Losing Baby Teeth

Losing Baby Teeth

By the time your child is 2 or 3 years old, he or she will have twenty baby teeth (primary teeth) present. Before you know it, they will reach another milestone of losing their first tooth! Your child will probably look forward to this and getting a visit from the tooth fairy! Your child’s teeth will fall out in the same order they came in, meaning the front teeth will be the first to fall out. Typically the lower front teeth will become loose around age 6, but this is an average and your child may lose their first tooth between ages 5 – 7. If your child is outside of this range, it is nothing to worry about. If you have any concerns, please book an appointment and we’d be happy to take a look at your child’s teeth!

What To Expect

Baby teeth loosen when the permanent teeth migrate towards them and dissolve the roots of the baby tooth. This is why when the tooth falls out there is only a tooth and no roots attached. Wiggling a tooth is okay once it’s loose, but make sure that they do not force the tooth out. It is important the tooth comes out naturally so the permanent tooth is ready to erupt. Usually the first eight teeth fall out by age 7 or 8.

Around the same time the first molars, also known as six year molars will grow into the empty space at the back of the mouth. These teeth do not replace any baby teeth and erupt through the gums similar to teething; therefore, some children may experience some minor irritation.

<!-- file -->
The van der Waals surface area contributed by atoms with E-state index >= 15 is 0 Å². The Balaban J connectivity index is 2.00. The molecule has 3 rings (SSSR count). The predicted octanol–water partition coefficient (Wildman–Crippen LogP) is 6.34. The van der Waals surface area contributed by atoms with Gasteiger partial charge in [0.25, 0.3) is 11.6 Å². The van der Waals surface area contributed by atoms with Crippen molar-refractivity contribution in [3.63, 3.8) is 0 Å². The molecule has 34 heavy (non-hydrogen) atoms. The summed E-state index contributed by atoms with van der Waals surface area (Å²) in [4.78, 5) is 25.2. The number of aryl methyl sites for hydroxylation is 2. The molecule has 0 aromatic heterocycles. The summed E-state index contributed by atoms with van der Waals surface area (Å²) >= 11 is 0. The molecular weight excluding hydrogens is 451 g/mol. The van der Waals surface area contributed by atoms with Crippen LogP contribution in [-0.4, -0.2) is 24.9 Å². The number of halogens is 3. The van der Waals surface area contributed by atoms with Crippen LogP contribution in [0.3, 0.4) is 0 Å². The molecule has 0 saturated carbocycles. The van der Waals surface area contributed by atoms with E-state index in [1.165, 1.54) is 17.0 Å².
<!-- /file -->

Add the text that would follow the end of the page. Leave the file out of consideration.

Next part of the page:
If a baby tooth is lost early due to trauma or severe decay, then it is important to hold this space until it is time for the adult tooth to erupt. The concern is that if you do not hold the space, usually with a “space maintainer”, the teeth behind the space will move forward. If this is allowed to happen the adult tooth will not have adequate space to come in and crowding will be inevitable.

Permanent teeth also look different from primary teeth. They are larger and more yellow in color relative to baby teeth. Your child will typically have 28 permanent adult teeth by the time they are a teenager and gain 4 more (wisdom teeth) between the age of 15 – 19.

It is important to note that it is possible for one or more adult teeth to not develop and the equivalent baby tooth does not end up coming out. In these cases it is important to keep that baby tooth very clean so that you can keep it for the rest of your life. The only way to assess if there is a missing tooth is to take an x-ray that will show what is below the surface.

Cleaning Teeth

Having a proper brushing and flossing routine is crucial, as is proper technique. During your child’s dental checkup, our friendly staff will review the proper technique with your child and ensure that they understand adequate frequency. It is important to ensure that your child’s toothbrush is replaced on a regular basis to ensure that it effective. When the bristles begin to spread, typically after 3 – 4 months, then it is time for a new brush. If we are concerned about the effectiveness of your child’s brushing technique we may recommend a disclosing solution/tablet that will give your child a visual aid towards improving and learning which areas are being missed.